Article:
Obama to travel to Saudi Arabia to discuss security, tensions
WASHINGTON (Reuters) - The White House said on Monday that President Barack Obama will travel to Saudi Arabia in March to meet with King Abdullah to discuss a range of security issues in the Middle East that have caused some strains in the bilateral relationship.
The rare visit, which comes at the end of an Obama trip to the Netherlands, Belgium and Italy, will include discussions about "Gulf and regional security, peace in the Middle East, countering violent extremism, and other issues of prosperity and security," the White House said in a statement.
King Abdullah met Secretary of State John Kerry in November and discussed concerns about the unwillingness of the United State to intervene in Syria and recent overtures to its arch-rival, Iran.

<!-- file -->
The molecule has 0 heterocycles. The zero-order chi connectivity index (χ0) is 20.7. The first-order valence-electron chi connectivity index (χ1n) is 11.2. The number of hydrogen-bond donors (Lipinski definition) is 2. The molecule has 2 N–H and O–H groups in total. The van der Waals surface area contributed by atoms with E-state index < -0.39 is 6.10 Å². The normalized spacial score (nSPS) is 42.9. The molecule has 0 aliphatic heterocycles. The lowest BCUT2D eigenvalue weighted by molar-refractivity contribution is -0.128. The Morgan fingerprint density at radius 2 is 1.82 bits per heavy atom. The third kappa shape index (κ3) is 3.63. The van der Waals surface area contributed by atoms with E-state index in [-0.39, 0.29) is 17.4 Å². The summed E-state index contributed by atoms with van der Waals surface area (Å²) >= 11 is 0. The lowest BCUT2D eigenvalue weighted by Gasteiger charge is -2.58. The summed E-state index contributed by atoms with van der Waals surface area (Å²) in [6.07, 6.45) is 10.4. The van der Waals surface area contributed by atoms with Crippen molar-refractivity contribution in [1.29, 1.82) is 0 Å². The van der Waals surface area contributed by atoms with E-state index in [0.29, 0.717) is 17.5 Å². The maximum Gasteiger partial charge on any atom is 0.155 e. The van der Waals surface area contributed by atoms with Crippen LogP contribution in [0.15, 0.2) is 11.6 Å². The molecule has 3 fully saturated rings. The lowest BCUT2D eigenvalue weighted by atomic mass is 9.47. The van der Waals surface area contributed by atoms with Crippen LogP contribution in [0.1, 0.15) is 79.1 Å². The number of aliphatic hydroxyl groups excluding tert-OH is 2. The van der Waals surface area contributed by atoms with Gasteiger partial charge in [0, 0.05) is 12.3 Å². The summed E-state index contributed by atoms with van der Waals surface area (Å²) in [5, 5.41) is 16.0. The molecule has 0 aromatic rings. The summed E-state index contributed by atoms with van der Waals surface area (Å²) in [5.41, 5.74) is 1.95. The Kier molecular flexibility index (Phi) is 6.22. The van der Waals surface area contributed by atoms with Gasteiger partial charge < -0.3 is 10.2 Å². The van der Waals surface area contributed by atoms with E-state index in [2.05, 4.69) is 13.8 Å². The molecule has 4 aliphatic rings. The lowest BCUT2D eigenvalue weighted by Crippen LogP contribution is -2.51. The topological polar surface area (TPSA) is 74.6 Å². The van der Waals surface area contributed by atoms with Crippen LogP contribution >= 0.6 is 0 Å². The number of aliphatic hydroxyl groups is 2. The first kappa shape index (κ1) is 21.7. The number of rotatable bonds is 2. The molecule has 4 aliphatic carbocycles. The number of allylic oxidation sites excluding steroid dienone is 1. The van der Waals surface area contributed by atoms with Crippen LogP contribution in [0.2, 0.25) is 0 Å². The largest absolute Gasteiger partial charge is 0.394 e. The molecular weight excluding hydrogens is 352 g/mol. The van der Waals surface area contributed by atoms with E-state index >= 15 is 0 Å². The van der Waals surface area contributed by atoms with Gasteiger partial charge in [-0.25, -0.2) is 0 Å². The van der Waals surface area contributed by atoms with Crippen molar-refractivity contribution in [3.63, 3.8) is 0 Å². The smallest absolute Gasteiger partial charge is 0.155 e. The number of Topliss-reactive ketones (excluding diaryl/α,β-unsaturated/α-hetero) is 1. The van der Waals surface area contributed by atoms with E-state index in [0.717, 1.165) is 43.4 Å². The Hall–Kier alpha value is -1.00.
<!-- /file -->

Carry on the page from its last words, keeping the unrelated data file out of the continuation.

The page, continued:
Saudi Arabia turned down a seat on the United Nations Security Council in October, in a display of anger at the failure of the international community to end the war in Syria.
That month, Saudi Arabia's intelligence chief said the kingdom was looking at making a "major shift" in relations with the United States.
The United States and Saudi Arabia have long been close allies on military and energy issues.
- EU and U.S. announce new sanctions on Russia over Ukraine |
- U.S. Senate bill proposes sweeping curbs on NSA surveillance
- At least 43 Palestinians killed as Israel maintains pressure on Gaza |
- Water main break, geyser flood UCLA campus, strand motorists |
- EU and U.S. announce new sanctions on Russia over Ukraine